There has been a Church on the site in Bramshall for many hundreds of years although the current building (which replaced the one built during the reign of Edward III 1312-1377) only dates back to 1835. The church building is a simple structure of Gothic design with a seating capacity of approximately 90. The records show that the Church had a Rector in 1228 (indicating an even earlier third church building) and a Warden in 1552. The last full time Rector for the Parish left in 1922 when Bramshall became a United Benefice with Uttoxeter. The ecclesiastical Parish of Bramshall is now part of the Uttoxeter Area of Parishes.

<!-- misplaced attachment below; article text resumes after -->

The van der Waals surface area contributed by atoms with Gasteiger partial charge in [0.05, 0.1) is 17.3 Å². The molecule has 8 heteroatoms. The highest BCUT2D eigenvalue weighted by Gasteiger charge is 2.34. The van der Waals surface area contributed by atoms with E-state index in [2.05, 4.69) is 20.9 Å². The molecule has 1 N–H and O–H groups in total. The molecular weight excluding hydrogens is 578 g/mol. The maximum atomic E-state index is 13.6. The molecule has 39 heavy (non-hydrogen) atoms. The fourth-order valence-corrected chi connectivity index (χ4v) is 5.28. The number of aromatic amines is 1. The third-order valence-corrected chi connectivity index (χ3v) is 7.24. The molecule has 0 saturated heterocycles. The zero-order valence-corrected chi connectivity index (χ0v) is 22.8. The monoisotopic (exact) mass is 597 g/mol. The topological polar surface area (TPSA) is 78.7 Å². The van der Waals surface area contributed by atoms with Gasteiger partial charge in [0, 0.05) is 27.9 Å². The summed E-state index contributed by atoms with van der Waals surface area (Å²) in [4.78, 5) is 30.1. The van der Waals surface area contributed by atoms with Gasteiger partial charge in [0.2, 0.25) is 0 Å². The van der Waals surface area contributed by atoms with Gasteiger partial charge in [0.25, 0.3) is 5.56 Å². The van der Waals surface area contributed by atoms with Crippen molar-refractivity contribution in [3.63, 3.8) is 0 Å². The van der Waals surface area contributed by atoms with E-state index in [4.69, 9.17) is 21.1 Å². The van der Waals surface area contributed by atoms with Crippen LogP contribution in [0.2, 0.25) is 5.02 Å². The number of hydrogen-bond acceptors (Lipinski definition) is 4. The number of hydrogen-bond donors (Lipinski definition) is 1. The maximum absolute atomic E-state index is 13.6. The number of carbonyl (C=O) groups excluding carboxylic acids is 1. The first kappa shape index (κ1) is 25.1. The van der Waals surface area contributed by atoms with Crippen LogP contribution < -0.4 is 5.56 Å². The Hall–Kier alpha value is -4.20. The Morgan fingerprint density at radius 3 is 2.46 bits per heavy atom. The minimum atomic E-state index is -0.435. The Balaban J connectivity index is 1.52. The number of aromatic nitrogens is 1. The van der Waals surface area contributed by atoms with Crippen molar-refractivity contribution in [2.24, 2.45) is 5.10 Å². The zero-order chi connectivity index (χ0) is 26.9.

The tower contains 3 bells of which the tenor and treble have been listed for preservation (these being circa 1590 & 1500 respectively). The remnant of stained glass is limited to six 14th century 'de Stafforde' shields; a 16th century panel of fragments representing Alice Tame, the Lady Verney, and 3 very early English quatrefoils which have only recently been reinstated. There is a connection with Compton Verney (in Warwickshire) in that the former Lord of the Manor (Lord Willoughby de Broke) resided at both Loxley Hall and, latterly, at Compton Verney. The original box pews were replaced by the current oak pews in the mid 1960's, at which time also a new East Window (depicting Christ on the throne with Saints Lawrence and Chad kneeling in adoration) was put in place.